Don Smith, associate professor of physics, traveled with a group of ten students to Munich, Germany in the fall of 2012. Before, during and after the trip, the group spent time talking and discussing their semester. Before leaving, students were encouraged to find events happening in Munich that matched up with their current interests. During the semester, the group met each week to practice speaking German, as well as to discuss and process homestay living and plan weekend trips as a group. Upon returning, Smith invited the students to have dinner at his home and voice their concerns about transitioning back to life at Guilford.

Senior Lexie Arani studied abroad on both a Guilford Affiliate program to Peru and a Guilford Led program to China. “Coming back from China was much easier because I had shared experiences with Guilford people I studied abroad with,” said Arani. “We could have dinner and talk about how much we missed China. I was unable to do that with Peru because people were more hesitant to listen because of a lack of shared experience.”  

While we willingly chose to study abroad with Guilford Affiliate programs, we did not intend to feel cast aside upon returning to school. The process of acclimating to student life after a semester away from Guilford poses certain challenges that are difficult to face alone and without support.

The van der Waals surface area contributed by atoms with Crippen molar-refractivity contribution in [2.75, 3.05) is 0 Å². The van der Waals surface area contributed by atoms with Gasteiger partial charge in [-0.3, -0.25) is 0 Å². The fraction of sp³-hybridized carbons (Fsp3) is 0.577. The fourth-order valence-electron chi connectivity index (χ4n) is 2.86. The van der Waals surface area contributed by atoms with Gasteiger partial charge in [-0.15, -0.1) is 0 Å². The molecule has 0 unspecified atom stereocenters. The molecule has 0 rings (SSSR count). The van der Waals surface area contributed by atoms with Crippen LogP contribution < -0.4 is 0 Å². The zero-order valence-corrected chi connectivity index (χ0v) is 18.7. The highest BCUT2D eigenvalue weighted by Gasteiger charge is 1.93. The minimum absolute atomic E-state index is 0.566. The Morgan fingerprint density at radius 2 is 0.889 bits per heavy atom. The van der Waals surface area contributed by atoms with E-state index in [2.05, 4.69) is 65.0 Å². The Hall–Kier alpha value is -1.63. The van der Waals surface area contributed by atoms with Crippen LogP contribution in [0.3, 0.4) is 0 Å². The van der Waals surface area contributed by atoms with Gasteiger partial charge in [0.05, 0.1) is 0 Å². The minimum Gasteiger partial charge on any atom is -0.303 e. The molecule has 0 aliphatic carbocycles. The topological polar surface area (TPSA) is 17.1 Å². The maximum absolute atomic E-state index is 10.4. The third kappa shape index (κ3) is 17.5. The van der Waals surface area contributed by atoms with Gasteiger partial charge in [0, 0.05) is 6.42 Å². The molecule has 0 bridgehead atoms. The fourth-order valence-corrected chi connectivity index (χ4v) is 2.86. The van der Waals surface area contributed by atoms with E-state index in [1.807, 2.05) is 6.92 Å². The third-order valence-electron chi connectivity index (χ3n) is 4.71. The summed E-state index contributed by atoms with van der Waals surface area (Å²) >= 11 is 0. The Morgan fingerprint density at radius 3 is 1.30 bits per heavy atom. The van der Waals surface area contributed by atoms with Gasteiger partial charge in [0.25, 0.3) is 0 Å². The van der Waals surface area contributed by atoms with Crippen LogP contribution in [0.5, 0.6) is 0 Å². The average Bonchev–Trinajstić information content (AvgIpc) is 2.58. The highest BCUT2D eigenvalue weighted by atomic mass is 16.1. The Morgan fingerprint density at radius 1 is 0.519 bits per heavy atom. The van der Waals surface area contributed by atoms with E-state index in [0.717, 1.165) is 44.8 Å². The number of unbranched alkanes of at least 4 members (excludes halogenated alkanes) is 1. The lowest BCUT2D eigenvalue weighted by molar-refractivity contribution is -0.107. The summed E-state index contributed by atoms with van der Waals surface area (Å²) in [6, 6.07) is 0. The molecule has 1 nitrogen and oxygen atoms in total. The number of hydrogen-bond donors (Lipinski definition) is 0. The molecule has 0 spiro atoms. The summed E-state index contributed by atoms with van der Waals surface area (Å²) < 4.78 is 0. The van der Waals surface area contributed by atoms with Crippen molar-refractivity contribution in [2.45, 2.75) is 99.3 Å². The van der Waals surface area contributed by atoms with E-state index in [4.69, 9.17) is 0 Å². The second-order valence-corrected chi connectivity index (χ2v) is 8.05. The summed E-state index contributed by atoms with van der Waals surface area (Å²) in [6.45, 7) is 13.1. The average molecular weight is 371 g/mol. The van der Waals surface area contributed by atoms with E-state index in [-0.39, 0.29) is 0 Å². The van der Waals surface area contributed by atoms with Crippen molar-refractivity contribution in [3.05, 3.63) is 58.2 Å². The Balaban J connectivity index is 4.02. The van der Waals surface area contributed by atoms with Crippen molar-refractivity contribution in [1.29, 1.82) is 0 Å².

The Study Abroad Office should understand that studying abroad impacts students in ways that we as students cannot foresee. In order to cope with these experiences and stories that rest on our hearts and minds, we need support.

Finding support on campus has been extremely difficult for students returning from Guilford Affiliate programs. Old friends often do not know how to listen or ask appropriate questions, while professors seem too far removed for students to approach.

Who do we talk to? How do we deal with the pressures of academics, social situations and responsibilities on campus after returning from cultures with different paces of life and priorities?

We want the school to provide students with a forum for discussion and support about how to be a student again and what to do with all of our experiences now that we have changed, while the school environment has remained largely the same.

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    E. Power BiggsMar 31, 2013 at 12:18 pm

    You both write very well. I noticed the mention of “feelings” and how each “felt” after returning from abroad and taking your places back on the Guilford campus. It is almost as if life went on without you in your absense. That too is a lesson that will serve you well after your Guilford years. Just over 40 years ago, I too studied abroad and loved it dearly! This was a highlight of my life. When I resumed my studies at Guilford, I took up my perch in Milner dorm and then almost immediately over to what we called ’68 dorm. My studies took place in Eastern Europe during the height of the Cold War. I had experiences alright and plenty to tell….but to virtually no one. I “let it out” bit by bit over the following months and then years in class and then throughout my career to now. Dealing and coping are part of education. Did I mention you both write well? I know you will find a way. Good luck!